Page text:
Airline passenger swears, throws water, makes threats and hits an elderly man with a fork

In a truth is stranger than fiction tale, picture this: You’re sitting minding your own business on a Jet Airways flight from London to Mumbai, India. The engines are humming. Perhaps, the “fasten your seat belt” light has gone off. Luggage is stored and you’re settled in. All seems normal. But WAIT! The young guy in his mid-twenties who is sitting near you starts verbally abusing you and anyone within earshot. Then he ramps it up a notch and grabs at the breasts of the woman sitting next to him.

After she moves seats to get away, he continues on his rampage going from bad to worse. He stands on his seat for better a vantage point, perhaps.

When the male flight attendant tries to stop him, the passenger (allegedly) throws water in the attendant’s face and continues his verbal rampage.

He also threatens to throw his passport out the window (neat trick on an airplane), rips up his boarding pass, and hurls a fork at an elderly man.

Finally, the passenger is handcuffed and tied to his seat after the pilot asked for something to be done with the guy. Eventually, he falls asleep and wakes up right as rain as if nothing had happened. Regardless of his personality shift, after the plane landed in Mumbai, the police arrested him because of his behaviors. Now they’re trying to figure out what caused the outburst.

According to the article in The Times of India, the man is an engineering student.

For a video of the news story, click here.

Times of India and circle of peace: An expat story

Even though this was Martha’s week to cover The Amazing Race, I was once again drawn into the foray of the global dash. When the teams were told to pick up The Times of India when they got to Mumbai, I flashed on my own The Times of India connection. It links to the theme of Aaron’s recent expat post and the question of expats and lifestyle.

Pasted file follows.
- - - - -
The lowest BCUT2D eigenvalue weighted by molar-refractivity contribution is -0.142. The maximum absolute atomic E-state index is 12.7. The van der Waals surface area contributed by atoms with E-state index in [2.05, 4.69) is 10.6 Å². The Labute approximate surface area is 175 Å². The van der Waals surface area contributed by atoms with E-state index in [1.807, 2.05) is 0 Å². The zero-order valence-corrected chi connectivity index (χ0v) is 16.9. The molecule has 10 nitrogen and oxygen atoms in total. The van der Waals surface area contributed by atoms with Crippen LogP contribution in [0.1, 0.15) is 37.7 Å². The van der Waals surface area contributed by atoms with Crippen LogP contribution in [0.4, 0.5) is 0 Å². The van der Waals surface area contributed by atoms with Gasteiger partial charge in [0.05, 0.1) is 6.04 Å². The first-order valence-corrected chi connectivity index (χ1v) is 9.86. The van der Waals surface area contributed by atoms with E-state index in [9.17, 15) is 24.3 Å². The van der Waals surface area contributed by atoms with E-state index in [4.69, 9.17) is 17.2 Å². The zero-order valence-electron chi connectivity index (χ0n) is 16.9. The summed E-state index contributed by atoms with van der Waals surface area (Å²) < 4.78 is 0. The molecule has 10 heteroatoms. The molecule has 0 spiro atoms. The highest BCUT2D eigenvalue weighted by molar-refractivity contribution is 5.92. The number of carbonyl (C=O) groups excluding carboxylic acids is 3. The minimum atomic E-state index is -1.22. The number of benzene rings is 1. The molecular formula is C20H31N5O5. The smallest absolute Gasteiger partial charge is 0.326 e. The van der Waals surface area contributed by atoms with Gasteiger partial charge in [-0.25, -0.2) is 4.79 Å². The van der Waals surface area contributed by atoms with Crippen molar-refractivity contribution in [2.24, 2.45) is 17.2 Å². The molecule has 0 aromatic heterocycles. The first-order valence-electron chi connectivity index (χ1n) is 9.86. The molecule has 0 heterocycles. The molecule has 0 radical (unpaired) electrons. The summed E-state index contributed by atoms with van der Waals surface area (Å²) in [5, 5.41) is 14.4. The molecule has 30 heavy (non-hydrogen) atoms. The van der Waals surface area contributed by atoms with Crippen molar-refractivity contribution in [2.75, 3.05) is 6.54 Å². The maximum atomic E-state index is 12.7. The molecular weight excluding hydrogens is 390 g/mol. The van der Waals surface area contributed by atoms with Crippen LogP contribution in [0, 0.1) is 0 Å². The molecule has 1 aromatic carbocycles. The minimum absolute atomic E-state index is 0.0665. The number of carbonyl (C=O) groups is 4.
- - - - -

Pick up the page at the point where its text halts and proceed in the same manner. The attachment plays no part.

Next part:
The expat question is a complicated issue that I have thought about with every place I’ve lived overseas. One notion, I think, has something to do with intention and motivation for living in a country. We didn’t move to New Delhi, India, for example, with the intention of making India a permanent home. I also think it has to do with economics. Expats, in my mind, have more money and perks, in general, than they do when they live in their own country.

Our expat life in India was due to the teaching jobs that took us there. As expats, we were more immersed in India than if we were just traveling there, but we always knew we would eventually move on, so the experience was not the same as if we thought we’d live there for years and years. What people do with their expat experience, however, has to do with how they view living in another culture. Some people live totally surrounded by other expats, often people from their own country. Others, like us, do what they can to make the country that is not theirs feel like home and to take part in the culture as much as possible. Also, when we lived in India, our jobs offered another unique perspective.

When you work with young people like we did as teachers, one goal is to help them see themselves as part of the world community. Kelly wrote about this somewhat when she visited her friends in China and wrote about it in her series, Chinese Buffet. Often, the view happens to be of a place of privilege, but in international and American schools where kids of many nationalities come together in classrooms there is an opportunity to envision a world where everyone might get along.

There are several times when I taught overseas when this vision was evident, but the most powerful was September 11, 2002. Considering the news from Pakistan this past week, I’m reminded about that day, the hope that was generated by a bunch of middle-schoolers, and an essay I wrote about it.

The essay was published in The Times of India and since I found the link, here it is. I have no idea what happened to the paragraphing when the paper put it on-line, but you’ll get the idea. Consider this a story to carry over to the new year. It’s an expat story that offers up the potential for peace. At least if the kids who made the wooden doves that day remember what it felt like.